Identifying a genetic disease is missed in over half of exome and genome sequencing tests, indicating the presence of disease-causing variants in non-coding regions. RNA sequencing (RNA-seq) provides a more inclusive analysis by assessing transcriptome mutations missed by DNA sequencing. Typically performed on clinically accessible tissues (CATs)from blood and skin, the technique is less efficient for detecting mutations in clinically relevant but non-accessible tissues.
To better define the best applications for RNA-seq, a team of researchers from Children’s Hospital of Philadelphia (CHOP) and the Perelman School of Medicine at the University of Pennsylvania investigated a database of RNA-seq results in samples of non-CATs from organs like the brain and heart.
“We know that we are unable to test tissues in the brain, heart and certain other organs for diagnostic purposes, but we also know that using RNA sequencing on these tissues could reveal important genetic information we might not otherwise be able to capture,” said Elizabeth Bhoj, M.D. Ph.D., with the Division of Human Genetics at CHOP, and senior co-author of the study. “By studying both clinically- and non-clinically-available tissues, we hoped this study would reveal the true extent of what we may be missing with current RNA sequencing methods.”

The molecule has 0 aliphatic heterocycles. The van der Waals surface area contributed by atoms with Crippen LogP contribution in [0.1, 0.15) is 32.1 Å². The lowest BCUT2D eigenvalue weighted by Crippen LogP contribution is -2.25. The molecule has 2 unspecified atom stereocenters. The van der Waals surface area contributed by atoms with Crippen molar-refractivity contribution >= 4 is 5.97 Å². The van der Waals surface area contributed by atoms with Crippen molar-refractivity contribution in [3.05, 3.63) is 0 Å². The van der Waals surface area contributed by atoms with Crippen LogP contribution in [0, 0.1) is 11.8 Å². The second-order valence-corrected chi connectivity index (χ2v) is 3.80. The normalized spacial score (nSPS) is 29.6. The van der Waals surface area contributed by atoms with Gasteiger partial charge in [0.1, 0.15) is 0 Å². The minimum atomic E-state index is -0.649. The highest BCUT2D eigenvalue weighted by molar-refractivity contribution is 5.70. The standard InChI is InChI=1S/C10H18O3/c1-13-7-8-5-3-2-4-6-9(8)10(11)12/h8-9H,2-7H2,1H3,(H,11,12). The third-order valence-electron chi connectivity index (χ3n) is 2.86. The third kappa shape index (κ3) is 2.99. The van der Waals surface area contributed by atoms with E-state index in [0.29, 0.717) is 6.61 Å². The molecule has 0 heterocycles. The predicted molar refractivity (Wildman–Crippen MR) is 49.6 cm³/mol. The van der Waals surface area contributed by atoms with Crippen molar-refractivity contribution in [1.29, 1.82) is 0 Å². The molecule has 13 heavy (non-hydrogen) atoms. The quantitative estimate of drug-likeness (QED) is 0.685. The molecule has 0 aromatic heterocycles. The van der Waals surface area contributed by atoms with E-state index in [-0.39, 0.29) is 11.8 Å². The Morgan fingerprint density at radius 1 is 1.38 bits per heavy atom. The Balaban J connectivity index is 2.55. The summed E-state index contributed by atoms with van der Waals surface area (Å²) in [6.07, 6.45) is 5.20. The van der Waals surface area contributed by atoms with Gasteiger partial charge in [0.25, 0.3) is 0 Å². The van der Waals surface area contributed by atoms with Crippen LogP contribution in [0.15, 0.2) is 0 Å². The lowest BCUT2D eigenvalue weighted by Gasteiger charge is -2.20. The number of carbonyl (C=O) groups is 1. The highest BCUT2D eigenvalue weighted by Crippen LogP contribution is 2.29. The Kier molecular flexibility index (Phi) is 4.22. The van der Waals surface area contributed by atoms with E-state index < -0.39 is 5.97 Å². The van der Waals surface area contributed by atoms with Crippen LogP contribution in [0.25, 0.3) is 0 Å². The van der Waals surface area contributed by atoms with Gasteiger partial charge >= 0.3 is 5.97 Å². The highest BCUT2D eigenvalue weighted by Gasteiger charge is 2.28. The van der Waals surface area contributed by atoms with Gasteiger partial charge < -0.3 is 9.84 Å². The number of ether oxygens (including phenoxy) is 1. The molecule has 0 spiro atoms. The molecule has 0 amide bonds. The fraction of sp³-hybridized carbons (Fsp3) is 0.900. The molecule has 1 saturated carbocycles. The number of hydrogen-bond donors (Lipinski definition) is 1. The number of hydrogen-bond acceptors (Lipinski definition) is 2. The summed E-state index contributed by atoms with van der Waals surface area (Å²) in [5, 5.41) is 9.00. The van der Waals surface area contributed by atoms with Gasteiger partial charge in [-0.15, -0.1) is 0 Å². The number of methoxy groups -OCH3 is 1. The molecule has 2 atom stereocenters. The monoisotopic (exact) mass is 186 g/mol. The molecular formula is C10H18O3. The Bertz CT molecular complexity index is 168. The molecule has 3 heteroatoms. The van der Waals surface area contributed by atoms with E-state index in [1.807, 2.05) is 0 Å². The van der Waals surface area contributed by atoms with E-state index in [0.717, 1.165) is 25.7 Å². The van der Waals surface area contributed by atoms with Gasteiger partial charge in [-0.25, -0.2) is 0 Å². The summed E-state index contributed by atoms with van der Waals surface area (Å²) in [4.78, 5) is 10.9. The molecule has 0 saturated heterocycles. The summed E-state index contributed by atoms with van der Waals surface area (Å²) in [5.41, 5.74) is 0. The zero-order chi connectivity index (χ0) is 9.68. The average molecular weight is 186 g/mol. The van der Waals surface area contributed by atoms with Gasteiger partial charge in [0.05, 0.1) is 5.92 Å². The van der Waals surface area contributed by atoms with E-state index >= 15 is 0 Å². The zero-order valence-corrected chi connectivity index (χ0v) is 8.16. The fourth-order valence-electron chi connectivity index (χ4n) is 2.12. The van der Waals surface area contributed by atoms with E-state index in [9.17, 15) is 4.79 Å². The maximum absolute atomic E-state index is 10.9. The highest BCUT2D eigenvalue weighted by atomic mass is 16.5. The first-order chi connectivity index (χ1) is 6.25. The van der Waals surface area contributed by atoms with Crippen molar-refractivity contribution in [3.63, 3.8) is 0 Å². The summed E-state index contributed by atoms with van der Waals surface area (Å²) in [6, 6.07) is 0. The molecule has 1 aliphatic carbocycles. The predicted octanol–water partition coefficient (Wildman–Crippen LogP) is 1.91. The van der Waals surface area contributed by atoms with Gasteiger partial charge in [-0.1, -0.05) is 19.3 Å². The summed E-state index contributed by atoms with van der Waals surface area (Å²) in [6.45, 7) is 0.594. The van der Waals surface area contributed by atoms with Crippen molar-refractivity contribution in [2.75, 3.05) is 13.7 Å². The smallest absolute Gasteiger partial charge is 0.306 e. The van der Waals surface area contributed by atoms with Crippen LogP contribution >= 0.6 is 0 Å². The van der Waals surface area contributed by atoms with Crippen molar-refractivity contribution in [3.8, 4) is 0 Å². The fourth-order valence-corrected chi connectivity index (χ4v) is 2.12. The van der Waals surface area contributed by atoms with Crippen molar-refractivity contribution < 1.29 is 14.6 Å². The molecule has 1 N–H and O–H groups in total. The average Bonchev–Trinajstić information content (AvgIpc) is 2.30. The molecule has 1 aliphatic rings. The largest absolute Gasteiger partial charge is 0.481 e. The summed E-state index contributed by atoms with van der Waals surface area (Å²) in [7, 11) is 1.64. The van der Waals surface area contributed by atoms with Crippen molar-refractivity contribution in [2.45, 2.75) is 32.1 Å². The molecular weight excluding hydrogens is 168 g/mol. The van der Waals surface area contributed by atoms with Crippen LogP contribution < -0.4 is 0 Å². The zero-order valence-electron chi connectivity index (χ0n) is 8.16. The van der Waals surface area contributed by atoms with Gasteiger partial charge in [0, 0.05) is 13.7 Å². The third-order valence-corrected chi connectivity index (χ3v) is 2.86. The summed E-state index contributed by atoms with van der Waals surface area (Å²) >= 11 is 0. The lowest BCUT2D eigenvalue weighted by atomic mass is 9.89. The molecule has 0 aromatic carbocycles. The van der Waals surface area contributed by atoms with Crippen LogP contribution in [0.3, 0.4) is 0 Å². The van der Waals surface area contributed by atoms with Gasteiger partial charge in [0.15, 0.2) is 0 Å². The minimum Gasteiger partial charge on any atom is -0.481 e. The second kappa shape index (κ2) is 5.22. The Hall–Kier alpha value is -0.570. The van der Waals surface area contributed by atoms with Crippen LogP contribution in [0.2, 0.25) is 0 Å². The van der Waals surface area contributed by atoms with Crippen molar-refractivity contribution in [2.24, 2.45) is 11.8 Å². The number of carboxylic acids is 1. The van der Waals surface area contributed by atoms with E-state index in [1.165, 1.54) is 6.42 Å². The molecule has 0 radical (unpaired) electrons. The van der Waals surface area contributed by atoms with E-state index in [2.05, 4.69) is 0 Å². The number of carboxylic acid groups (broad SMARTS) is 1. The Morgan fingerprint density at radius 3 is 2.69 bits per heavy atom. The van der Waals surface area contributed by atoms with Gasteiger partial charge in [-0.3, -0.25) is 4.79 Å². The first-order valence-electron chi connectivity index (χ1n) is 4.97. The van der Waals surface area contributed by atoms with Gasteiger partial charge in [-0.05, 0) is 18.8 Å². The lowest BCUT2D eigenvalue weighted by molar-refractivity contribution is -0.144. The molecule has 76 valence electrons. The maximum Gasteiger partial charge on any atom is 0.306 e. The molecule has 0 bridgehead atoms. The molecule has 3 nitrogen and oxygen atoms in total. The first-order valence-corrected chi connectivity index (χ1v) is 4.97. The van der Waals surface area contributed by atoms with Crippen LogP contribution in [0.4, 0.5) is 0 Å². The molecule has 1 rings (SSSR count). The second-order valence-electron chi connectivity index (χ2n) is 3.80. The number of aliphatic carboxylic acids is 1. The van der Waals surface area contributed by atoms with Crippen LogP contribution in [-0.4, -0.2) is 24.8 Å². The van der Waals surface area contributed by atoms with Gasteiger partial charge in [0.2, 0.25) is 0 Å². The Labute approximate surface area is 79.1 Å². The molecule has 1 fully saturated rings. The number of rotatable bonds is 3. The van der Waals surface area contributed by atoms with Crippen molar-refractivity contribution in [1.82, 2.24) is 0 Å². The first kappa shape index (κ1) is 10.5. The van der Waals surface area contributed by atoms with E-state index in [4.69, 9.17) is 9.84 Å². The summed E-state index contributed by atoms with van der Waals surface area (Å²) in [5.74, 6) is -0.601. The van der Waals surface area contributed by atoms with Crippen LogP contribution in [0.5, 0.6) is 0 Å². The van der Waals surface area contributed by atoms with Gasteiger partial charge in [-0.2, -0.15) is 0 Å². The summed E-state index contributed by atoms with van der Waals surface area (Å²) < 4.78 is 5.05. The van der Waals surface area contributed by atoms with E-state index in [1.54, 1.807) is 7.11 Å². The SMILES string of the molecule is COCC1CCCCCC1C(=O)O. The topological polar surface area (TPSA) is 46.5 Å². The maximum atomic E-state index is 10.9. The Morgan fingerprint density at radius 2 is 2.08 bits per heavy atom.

What they learned allowed them to identify clear differences in RNA expression between tissues to help identify when clinically-accessible tissues like blood and skin samples are most useful for RNA-seq and when they are not.
In their investigation, the researchers looked for RNA splicing events in a variety of tissue types. In particular, they focused on variants that disrupt RNA splicing—the process by which non-coding parts of genes are removed so that only the coding portions are available to create necessary proteins. As a result, those variants impinge on protein production which can lead to disease. RNA-seq can help detect these variants and add to the knowledge gleaned from exome and genome sequencing. But, its utility is limited by the fact that the gene must be expressed in the tissue of interest, and often those tissues are not accessible
To see how efficiently RNA sequencing could identify RNA splicing events, they quantified RNA splicing in 801 RNA-seq samples from 56 different adult and fetal tissues from Genotype-Tissue Expression Project (GTEx) and ArrayExpress. Specifically, they identified genes and splicing events in each non-CAT which allowed them to determine when RNA-seq in CATs inadequately represents them.
The team discovered that many splicing events in non-CATs are inadequately evaluated using RNA-seq from CATs. The researchers determined that 40.2% of non-clinically-available tissues have RNA splicing that is inadequately represented in at least one clinically-available tissue, and 6.3% of genes have splicing inadequately represented by all clinically-available tissues. While a majority (52.1%) of these genes have low expression in clinically-available tissues, the study team showed that 5.8% are inadequately represented despite being well-expressed, thereby representing a significant portion of genes of interest not being properly captured by traditional RNA sequencing methods..
They catalogued their findings in online resources, MAJIQ-CAT, for further exploration into specific genes and tissues. They hope the new tool can determine which accessible tissues, if any, best represent RNA splicing in genes and tissues of interest, and hopefully close the gap left by current sequencing techniques.